I would be lying if I said that I always loved running. I was a two-sport varsity athlete in high school. Later, I played an NCAA sport and competed in intramurals at the U.S. Naval Academy. Back then, running was a necessity to maintain fitness for sports. But over time, as I aged out of competition, the necessity to run diminished until, at most, I ran three miles a year (1.5 miles in the spring and another 1.5 miles in the fall) for the navy’s physical fitness test. By then, I was a Nike kind of athlete—I believed that on any given day if I needed to perform athletically, I could "JUST DO IT!"
That all changed one November in 2012 when I received mobilization orders to Afghanistan to serve as a team leader for the Rule of Law Field Force at the Marine Corps’s Camp Leatherneck in Helmand Province, Afghanistan. My team and I were deploying to an area of active Taliban resistance and were required to undergo intense mission training prior to deployment. An army medic’s warning made an indelible impression: “If you are out of shape and get fragged, you will die on the operating table.” Although I hoped to go to Afghanistan and return uninjured, I definitely did not want to get wounded and die on an operating table because I was out of shape and my body could not handle the trauma. That day, I started what would eventually become my personal couch-to-marathon training program.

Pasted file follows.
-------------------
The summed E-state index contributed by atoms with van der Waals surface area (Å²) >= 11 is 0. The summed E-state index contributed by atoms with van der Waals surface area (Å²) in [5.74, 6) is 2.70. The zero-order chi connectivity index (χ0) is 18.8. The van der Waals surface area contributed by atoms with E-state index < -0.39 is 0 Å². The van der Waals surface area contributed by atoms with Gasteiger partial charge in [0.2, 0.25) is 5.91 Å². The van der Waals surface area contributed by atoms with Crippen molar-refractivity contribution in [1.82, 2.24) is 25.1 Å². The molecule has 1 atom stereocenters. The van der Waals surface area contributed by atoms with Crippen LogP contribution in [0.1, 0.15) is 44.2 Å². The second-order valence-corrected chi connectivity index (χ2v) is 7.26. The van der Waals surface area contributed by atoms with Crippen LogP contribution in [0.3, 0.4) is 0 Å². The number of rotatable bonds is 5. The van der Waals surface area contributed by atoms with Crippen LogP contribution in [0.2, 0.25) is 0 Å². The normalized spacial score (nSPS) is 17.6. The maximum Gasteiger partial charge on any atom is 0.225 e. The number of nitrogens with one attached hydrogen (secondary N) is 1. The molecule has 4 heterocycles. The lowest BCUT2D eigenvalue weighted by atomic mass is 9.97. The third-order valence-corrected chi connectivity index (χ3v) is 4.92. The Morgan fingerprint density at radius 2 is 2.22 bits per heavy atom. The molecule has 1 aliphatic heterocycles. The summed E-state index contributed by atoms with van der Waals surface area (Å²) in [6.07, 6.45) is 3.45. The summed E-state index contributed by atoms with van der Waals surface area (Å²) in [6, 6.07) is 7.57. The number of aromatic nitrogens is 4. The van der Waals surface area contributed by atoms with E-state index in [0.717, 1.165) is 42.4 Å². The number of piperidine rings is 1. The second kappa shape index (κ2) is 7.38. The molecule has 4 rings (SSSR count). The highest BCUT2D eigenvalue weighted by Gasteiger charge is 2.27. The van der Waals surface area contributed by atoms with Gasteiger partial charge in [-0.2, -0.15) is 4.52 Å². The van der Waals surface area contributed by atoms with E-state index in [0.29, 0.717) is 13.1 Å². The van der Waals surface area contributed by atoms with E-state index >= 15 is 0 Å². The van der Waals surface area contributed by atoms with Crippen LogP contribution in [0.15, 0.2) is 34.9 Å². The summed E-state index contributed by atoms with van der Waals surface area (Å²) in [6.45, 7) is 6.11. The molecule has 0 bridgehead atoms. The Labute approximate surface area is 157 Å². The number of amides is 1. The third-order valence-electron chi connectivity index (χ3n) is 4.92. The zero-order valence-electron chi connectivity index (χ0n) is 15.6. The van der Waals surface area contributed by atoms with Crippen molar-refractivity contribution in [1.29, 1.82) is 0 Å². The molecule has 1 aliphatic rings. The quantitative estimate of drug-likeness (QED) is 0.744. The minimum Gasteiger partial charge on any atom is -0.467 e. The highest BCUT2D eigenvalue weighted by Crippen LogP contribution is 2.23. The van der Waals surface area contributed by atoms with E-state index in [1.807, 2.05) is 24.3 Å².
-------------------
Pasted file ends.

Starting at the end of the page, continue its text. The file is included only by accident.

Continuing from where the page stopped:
I had not run more than 1.5 miles consecutively in years. To start, I focused on time instead of distance. I ran 30 minutes daily on a treadmill at whatever pace I could manage.
After a few weeks, I moved outside to run under my own power. To gauge my progress, I downloaded the Runkeeper and Jog Log apps to track my distance and pace. I eventually added a chest strap to monitor my heart rate during runs.
One advantage to serving with marines in a war zone was my immersion in a culture of physical fitness. A marine’s workout is a necessary and integral part of the workday. A marine who is incapable of meeting the physical demands of the job is useless. My daily workout included runs of increasing duration and faster paces.
I soon learned that the U.S. Air Force hosted a monthly Full Moon 5K (3.1 miles) at midnight to raise money for the That Others May Live Foundation. I became a regular participant along with hundreds of other service members.
There were also opportunities to participate in longer races. I ran the Marine Corps Historic Half Marathon Forward (13.1 miles) and the AJC Peachtree Road Race (10K, or 6.2 miles) on Camp Leatherneck. Feeling a sense of accomplishment, I signed up to participate in the Rock ’n’ Roll St. Louis Marathon, which I successfully completed after returning from deployment.
My desire to run is driven, in part, by my association with other runners. For a time, I met with the local chapter of Black Men Run for Saturday group runs. Although I do not participate in group runs as often as I once did, I still keep up with the group on Facebook. On more than one occasion, I have willed myself to get out and run on a day when I did not feel motivated because someone shared his or her running accomplishment that day.